Syrian Refugees Due To Reunite With Family At O'Hare As Court Considers Ban
By Stephen Gossett in News on Feb 7, 2017 9:49PM
Protesters demonstrate against President Trump's immigration and refugee bans at O'Hare International Airport / Photo: Tyler LaRiviere
Three Syrian refugees—a couple and their 16-month-old daughter—who were kept from entering the United States and reuniting with family in Chicago last week, are finally due to arrive at O'Hare International Airport this evening. But their flight is scheduled to land in Chicago just hours after an appeals court is set to begin hearings on whether to reinstate Trump's immigration ban.
Baraa, a literature major, and her husband, Abdulmajeed, an accountant, were set to arrive in Chicago on Jan. 27, where they would join Baraa's parents and siblings, who also fled from war-torn Syria. Baraa's extended family arrived in the United States back in September 2016, but Baraa, her husband and child were kept back, even after being approved for resettlement, due to a paperwork error, according to RefugeeOne, the agency helping to resettle the family.
When the family was finally approved again, they sold all their belongings and departed a refugee camp—only to be held back yet again, this time by President Donald Trump's executive order that indefinitely barred Syrian refugees from entering the United States.
With the window at least briefly opened again, thanks to a ruling by a Washington state judge that suspends the ban. Now, the family is scheduled to arrive in Chicago less than an hour after the appeals court begins considering the immigration ban.
"We're hopeful that the family will be able to be reunited with the family that's already here," Jims Porter, communications director at RefugeeOne, told Chicagoist. "We're finding out with everybody else what will happen to the refugee resettlement program."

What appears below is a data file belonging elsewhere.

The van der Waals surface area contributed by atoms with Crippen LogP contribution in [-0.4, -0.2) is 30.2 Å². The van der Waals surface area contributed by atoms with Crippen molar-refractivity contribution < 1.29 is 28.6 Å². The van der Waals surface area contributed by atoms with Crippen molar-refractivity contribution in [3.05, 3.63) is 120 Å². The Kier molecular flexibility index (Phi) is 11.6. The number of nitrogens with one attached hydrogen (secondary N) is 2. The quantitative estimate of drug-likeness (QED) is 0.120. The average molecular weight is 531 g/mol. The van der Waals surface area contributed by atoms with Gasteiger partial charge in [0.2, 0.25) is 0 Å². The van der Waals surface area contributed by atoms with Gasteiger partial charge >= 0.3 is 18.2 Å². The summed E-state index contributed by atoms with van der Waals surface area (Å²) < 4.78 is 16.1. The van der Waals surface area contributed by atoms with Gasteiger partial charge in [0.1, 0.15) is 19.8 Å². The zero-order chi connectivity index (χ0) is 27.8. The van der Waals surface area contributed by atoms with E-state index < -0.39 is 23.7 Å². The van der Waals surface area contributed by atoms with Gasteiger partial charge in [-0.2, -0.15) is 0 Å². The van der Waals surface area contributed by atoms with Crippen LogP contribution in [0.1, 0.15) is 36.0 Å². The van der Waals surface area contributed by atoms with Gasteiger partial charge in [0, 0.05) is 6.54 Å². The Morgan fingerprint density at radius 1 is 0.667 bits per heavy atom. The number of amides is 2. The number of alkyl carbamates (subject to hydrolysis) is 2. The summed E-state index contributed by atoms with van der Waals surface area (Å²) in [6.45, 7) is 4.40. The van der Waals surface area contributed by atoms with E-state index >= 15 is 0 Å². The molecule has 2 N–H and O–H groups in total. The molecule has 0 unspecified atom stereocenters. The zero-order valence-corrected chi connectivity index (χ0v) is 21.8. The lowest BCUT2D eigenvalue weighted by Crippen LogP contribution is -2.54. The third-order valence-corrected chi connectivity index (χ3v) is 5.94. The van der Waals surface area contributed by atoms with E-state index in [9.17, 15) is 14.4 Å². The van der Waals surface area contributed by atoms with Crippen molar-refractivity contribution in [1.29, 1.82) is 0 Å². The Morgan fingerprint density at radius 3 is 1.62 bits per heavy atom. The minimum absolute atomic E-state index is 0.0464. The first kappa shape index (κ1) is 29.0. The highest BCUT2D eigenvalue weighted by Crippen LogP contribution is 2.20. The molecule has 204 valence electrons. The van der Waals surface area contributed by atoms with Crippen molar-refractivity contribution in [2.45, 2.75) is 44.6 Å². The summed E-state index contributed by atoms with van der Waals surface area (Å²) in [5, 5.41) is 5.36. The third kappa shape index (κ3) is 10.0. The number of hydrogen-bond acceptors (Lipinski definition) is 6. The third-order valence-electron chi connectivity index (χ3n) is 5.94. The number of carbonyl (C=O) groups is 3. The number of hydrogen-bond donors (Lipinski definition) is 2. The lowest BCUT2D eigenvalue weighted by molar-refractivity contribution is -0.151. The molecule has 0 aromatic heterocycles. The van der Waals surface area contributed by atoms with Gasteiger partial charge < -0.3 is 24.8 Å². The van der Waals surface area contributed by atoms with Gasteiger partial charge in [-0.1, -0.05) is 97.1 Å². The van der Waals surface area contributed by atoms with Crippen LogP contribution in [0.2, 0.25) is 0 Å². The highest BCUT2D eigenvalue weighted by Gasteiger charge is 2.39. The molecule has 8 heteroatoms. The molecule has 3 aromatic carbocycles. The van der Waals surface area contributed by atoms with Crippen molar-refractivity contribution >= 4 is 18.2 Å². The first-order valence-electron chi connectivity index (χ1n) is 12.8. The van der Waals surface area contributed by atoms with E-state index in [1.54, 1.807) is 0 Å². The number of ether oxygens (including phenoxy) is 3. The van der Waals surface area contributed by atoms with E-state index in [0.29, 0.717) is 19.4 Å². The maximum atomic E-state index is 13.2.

Other Chicago residents carry a heavy emotional investment in seeing Baraa, Abdulmajeed and their young child arrive safely in Chicago. Lincoln Square Moms, the family's co-sponsors will be on hand this evening at O'Hare to welcome the rest of the family. One of those co-sponsors, Alisa Wartick, posted a heart-ripping, quick-to-become-viral photo in late January of the empty crib intended for the family's 16-month-old shortly after she learned the family was not allowed entry yet again.
If all stays to plan, the bed will be filled on Tuesday night.
While the family and co-sponsors count down the hours to the planned reunion, Porter expressed debt of gratitude for the flood of support that RefugeeOne and those it assists have received in the wake of Trump's executive actions. "Particularly in light of the global migrant crisis and the ongoing civil war in Syria, it's such an important time to open our doors," Porter said. "At the same time, we're completely overwhelmed by the outpouring of support."
"So many people have stood with refugees, and we’re incredibly grateful for that," he added.